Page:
Before the sun rose yesterday morning, in the early hours of Mardi Gras in New Orleans, members of the Northside Skull and Bones Gang took to the streets living out a two-hundred-year-old tradition maintained by descendants of Native Americans and enslaved people. Wearing oversized skull masks and clattering bones, they woke the residents of the Sixth Ward neighborhood. Knocking on doors, they warned their neighbors and the hoard of visitors who came to see them: “If you don’t live right, the Bone Man is coming for you.”
For many years, African Americans were not allowed to march in Mardi Gras parades, so the Skull and Bones Gang offered an alternative. Now they are part of the festivities—with a particular mission of warning teenagers about the dangers of violence and guns.
While those in the Gang are dressed as skeletons, their message is for the living and about living: “Learn how to live while you got a chance,” they shout. “Learn how to love while you got a chance. Don’t go around hatin’ other people. You gotta live while you can.”
As Fat Tuesday gives way to Ash Wednesday, we still hear that same message: “Live while you can.”
Yes, it comes to us in a slightly different way tonight. This is a day when we hold up our mortality. So, tonight we hear: “Remember that you are dust and to dust you shall return.” The message beneath those words, however, is “Live while you can.”
After all, we remember our mortality so that we might be fully alive in these days that we have.
Remember that line from Six Feet Under? One person asks: “Why do people have to die?” The response? “To make life important. None of us know how long we've got. Which is why we have to make each day matter.” What we do matters. Each day we choose—to tear down or build up, to complain or to encourage, to welcome or to turn away. The choices we make, the actions we take will determine the fruit that our lives bear.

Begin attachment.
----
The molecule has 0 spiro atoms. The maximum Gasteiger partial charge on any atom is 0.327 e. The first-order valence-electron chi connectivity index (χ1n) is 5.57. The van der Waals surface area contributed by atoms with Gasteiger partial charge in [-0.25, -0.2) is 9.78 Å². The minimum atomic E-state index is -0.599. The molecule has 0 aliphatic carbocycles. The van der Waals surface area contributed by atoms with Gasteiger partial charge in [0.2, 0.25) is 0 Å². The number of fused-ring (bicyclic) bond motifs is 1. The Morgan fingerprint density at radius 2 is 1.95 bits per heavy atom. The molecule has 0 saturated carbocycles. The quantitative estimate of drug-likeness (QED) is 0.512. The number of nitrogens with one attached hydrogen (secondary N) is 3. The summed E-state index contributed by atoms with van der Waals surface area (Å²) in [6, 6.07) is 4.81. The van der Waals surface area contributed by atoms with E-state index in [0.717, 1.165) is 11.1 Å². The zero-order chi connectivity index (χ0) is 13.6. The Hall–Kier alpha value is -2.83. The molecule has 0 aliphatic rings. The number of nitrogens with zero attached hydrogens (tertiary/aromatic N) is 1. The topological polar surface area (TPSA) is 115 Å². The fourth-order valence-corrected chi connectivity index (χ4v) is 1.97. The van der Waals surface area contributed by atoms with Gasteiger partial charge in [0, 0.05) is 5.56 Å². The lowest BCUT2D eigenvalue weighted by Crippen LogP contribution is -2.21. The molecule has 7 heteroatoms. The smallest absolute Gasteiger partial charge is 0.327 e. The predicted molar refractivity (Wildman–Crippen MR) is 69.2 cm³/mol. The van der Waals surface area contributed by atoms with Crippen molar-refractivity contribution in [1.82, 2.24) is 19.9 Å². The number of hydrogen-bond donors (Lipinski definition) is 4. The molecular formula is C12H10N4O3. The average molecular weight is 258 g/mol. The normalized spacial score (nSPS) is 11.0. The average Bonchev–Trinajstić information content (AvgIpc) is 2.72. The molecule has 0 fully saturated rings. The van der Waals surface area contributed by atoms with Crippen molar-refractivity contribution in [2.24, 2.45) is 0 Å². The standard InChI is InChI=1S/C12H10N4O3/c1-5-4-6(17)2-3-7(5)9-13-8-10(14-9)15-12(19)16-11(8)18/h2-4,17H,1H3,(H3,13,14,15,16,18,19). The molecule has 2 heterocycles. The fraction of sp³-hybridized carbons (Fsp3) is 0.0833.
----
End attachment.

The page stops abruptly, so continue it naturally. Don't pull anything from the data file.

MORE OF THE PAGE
Affirming that we dust and that to dust we shall return gives an urgency to what we do while here on this earth—not a desperateness, but an urgency. It allows us to hear Paul’s invitation, “Be reconciled to God” in a new way. Now is the day of salvation—the day when we might receive the fullness of life that we seek, the when we might give to other human beings and to the rest of creation out of the fullness that we have received.
Now is the time to turn once again to God who is the source of life.
We use ashes to give a physical and visual expression to this understanding. If you’ve been around here long enough, you know that the ashes of this night are usually made by burning some of last year’s palm branches, crushing the ash, and mixing it with a little oil. Sometime during the past year, however, the palm branches I saved last April went missing. I discovered this on Monday and, thanks to our friends over at Gloria Dei, we do have ashes this evening. So tonight these ashes not only point toward the forgiveness that God offers and the tender mercy of God, the mercy that we seek, the mercy that we find, in a small way they also remind us of the connections we have with other people of faith. We’re not doing any of this on our own.